The figures they keep giving us on broadcasts of baseball games are batting statistics, the amount being paid the players, the number of fans in the stands. There are other statistics I'd like to hear more often. When a player comes up to bat, they can tell me what his batting average is but I'd also like to know how many times he's struck out. Tell me how many different teams he's played with. Which player on either team has made the most errors? What's the average IQ of a baseball team compared with the IQ of a professional football team?
First of all, "how many times a player strikes out" is a "batting statistic." Second of all, I'm sure the average IQ of a baseball team is much higher than the average IQ of crusty old 60 Minutes "journalists."
It seems like a major mystery that baseball has never caught on in other countries the way it has here.
Baseball is the most popular sport in The Dominican Republic, Puerto Rico, Japan, Cuba, Panama, Venezuela, Nicaragua, South Korea, and Taiwan. The USA just got stomped in the World Baseball Classic. And I'm pretty sure Ichiro is not from Ohio.
There are baseball leagues in several countries but their citizens' interest is mostly in soccer [football as they call it].
Wait, they call it "football"? How's Japan's "football" team?
Cricket is popular in some countries, but it makes hopscotch seem exciting.
So does Andy' Rooney's writing style.
It's easier to understand why our football game isn't played in other countries. Football is complicated. It takes a lot of practice and it's expensive. All players need for a soccer game is a ball and a pair of shorts and shoes. It's harder for a bunch of kids to get together Saturday morning and go to a vacant lot to play football than to play either soccer or baseball.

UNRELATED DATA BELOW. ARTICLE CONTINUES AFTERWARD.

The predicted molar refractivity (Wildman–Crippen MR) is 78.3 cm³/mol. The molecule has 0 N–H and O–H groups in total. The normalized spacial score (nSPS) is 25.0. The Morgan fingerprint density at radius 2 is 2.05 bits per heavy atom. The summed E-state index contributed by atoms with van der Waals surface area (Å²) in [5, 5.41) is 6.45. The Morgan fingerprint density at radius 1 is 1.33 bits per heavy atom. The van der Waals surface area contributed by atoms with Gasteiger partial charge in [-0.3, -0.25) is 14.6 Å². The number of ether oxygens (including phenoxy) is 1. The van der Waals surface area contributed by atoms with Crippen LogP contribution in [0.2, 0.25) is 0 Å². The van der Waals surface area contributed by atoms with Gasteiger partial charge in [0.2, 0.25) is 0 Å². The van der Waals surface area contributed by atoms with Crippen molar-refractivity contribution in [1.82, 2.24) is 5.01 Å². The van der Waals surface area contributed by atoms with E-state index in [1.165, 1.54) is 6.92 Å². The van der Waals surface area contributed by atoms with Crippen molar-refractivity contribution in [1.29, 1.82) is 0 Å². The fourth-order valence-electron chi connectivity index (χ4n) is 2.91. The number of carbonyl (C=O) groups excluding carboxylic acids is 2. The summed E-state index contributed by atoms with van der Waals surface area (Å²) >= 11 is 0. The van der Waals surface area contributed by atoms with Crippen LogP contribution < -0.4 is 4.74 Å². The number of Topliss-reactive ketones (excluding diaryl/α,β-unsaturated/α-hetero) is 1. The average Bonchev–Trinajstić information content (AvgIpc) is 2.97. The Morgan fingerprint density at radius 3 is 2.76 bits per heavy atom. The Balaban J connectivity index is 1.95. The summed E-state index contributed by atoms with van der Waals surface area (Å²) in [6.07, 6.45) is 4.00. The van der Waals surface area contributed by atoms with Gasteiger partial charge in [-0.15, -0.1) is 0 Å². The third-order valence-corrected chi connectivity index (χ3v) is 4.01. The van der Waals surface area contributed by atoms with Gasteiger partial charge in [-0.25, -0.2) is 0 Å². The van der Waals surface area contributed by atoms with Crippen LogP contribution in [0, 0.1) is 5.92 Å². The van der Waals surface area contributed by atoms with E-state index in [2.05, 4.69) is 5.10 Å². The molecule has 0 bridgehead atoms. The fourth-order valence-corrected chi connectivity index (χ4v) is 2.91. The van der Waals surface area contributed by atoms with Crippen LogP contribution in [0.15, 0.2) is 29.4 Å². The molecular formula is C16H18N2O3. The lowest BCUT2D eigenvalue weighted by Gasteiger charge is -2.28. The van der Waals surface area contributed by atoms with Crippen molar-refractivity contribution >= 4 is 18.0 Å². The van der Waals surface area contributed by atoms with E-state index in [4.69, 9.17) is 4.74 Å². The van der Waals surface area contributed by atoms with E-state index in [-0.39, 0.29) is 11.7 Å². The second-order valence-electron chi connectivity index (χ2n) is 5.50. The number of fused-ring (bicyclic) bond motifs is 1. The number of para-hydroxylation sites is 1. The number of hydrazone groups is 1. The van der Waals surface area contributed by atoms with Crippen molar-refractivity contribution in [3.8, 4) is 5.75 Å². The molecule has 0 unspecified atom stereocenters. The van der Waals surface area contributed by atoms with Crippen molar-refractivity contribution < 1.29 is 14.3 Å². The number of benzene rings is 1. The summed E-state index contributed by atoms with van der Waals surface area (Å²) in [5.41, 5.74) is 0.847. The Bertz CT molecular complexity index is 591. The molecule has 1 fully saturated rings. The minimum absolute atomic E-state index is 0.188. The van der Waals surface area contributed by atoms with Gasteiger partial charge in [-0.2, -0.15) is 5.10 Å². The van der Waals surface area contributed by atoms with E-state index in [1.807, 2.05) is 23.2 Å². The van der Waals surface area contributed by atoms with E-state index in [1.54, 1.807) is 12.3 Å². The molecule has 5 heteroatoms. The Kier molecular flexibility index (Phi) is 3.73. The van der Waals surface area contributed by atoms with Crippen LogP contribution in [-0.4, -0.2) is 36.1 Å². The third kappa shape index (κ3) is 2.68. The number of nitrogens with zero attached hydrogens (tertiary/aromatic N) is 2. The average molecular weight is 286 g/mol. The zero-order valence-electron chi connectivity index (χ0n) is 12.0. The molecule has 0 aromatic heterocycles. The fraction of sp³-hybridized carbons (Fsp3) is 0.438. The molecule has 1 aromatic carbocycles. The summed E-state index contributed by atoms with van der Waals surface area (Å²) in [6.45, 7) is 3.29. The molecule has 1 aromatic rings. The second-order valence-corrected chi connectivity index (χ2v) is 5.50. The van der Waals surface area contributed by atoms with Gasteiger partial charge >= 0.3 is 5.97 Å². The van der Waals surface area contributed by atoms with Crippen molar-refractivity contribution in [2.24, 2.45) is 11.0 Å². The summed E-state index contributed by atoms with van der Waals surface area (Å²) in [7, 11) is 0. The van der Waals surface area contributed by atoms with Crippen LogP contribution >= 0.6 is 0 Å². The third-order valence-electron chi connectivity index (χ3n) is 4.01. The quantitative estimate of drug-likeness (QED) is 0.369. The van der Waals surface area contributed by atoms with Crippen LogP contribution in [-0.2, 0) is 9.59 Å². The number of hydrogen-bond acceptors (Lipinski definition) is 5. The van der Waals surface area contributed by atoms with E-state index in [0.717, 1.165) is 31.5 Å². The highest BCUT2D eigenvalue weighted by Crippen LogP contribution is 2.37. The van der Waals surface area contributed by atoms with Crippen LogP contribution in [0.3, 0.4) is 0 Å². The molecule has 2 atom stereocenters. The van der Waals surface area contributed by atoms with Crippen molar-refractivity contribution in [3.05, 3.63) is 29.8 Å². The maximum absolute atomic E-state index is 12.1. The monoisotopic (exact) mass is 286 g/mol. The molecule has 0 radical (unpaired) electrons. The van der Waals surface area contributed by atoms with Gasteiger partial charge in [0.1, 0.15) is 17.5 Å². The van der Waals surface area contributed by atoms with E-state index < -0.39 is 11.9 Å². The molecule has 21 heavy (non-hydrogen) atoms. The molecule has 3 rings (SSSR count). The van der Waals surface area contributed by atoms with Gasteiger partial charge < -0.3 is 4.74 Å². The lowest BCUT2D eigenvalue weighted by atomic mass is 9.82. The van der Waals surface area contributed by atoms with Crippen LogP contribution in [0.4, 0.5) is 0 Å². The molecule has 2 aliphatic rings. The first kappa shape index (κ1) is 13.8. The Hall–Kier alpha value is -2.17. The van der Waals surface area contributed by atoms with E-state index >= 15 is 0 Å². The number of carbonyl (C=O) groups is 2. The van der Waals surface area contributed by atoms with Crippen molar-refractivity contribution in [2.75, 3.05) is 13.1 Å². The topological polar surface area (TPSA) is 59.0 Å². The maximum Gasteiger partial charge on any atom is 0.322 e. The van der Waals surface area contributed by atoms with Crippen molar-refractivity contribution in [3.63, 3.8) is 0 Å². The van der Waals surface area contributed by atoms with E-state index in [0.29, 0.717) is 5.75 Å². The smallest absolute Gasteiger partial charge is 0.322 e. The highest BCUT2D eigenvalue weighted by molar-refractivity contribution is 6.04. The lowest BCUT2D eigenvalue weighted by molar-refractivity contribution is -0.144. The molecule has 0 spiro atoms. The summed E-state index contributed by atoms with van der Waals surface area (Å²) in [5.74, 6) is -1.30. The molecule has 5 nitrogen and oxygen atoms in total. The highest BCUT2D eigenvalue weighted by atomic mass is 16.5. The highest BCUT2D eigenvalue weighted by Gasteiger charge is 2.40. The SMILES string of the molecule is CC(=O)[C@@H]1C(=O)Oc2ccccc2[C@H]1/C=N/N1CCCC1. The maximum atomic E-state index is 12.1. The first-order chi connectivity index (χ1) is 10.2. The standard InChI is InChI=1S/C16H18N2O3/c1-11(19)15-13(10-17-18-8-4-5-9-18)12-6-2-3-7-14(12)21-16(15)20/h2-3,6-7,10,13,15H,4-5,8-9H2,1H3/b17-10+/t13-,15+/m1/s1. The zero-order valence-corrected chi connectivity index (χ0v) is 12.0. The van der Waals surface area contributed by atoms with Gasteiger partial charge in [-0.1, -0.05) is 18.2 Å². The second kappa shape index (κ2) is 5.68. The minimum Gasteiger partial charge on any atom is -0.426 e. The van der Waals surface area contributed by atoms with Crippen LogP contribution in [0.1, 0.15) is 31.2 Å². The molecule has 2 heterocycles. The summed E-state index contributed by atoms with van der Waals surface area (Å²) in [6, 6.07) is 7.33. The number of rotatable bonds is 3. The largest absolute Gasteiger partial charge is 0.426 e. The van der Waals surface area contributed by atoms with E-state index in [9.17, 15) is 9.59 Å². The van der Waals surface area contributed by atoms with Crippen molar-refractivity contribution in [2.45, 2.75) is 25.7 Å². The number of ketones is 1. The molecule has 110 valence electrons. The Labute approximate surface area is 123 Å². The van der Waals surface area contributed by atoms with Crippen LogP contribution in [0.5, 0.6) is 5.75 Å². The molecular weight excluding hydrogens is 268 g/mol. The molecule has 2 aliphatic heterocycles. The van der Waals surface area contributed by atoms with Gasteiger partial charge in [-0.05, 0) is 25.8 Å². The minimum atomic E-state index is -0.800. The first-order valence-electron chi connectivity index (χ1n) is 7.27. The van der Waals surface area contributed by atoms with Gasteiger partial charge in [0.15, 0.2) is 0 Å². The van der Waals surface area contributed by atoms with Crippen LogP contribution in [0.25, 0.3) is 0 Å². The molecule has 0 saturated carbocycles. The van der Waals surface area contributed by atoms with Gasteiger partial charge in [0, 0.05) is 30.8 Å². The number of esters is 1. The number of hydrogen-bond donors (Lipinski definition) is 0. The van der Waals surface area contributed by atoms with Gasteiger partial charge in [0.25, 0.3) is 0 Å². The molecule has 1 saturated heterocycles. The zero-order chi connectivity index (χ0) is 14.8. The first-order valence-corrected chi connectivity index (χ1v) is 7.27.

I know you guys aren't going to believe this, but sometimes my friends and I get together and play football. We've been doing it for years. Lest you think I am some snobby rich person, I swear to Thor, all it takes is a ball and a pair of shorts and shoes. And sometimes a coat and mittens in these parts.
Some of the best times of my life were playing football, and some of the best friends I made were fellow football players in high school and college. You're more dependent on teammates in football than in baseball and a bonding takes place.
How can he possibly know this? He stated that he's never played baseball and that he throws like a girl.
In a football game, you're dependent on the players on either side of you. In a baseball game, you're pretty much on your own.
Well, unless you get a base hit and don't want to be left stranded on the base. Or you throw to first to get a player out and you want the first baseman to catch the ball.
Basketball is a better team sport to me than baseball, but size means too much in basketball. I never got taller than 5-foot-9 and didn't make the basketball team in school. I ended up as the backstroker on the swimming team. I was a good swimmer but hated doing laps for practice. The water was always cold and after half an hour in the chlorinated pool my eyes were red and my skin wrinkled. It took the fun out of swimming.
I'm not quite sure what he's talking about here. He started out talking about team unity and now he's talking about chlorinated eyes. It's almost as if Mr. Rooney is crazy.
Considering the fact that who wins or loses any game makes no difference whatsoever in our lives, it's interesting how important a game can seem to us sometimes. The greatest sports loss of my life was a high school football game. We were undefeated and the game was the last of the season. It ended in a scoreless tie and we were crushed by what seemed like the worst defeat of our lives.
Yup, he's crazy. Totally bonkers. This has nothing to do with his theme. It's just some nonsense.
Write to Andy Rooney at Tribune Media Services, 2225 Kenmore Ave., Suite 114, Buffalo, NY 14207, or via email at firstname.lastname@example.org
You are a douchebag.
Danny from Milwaukee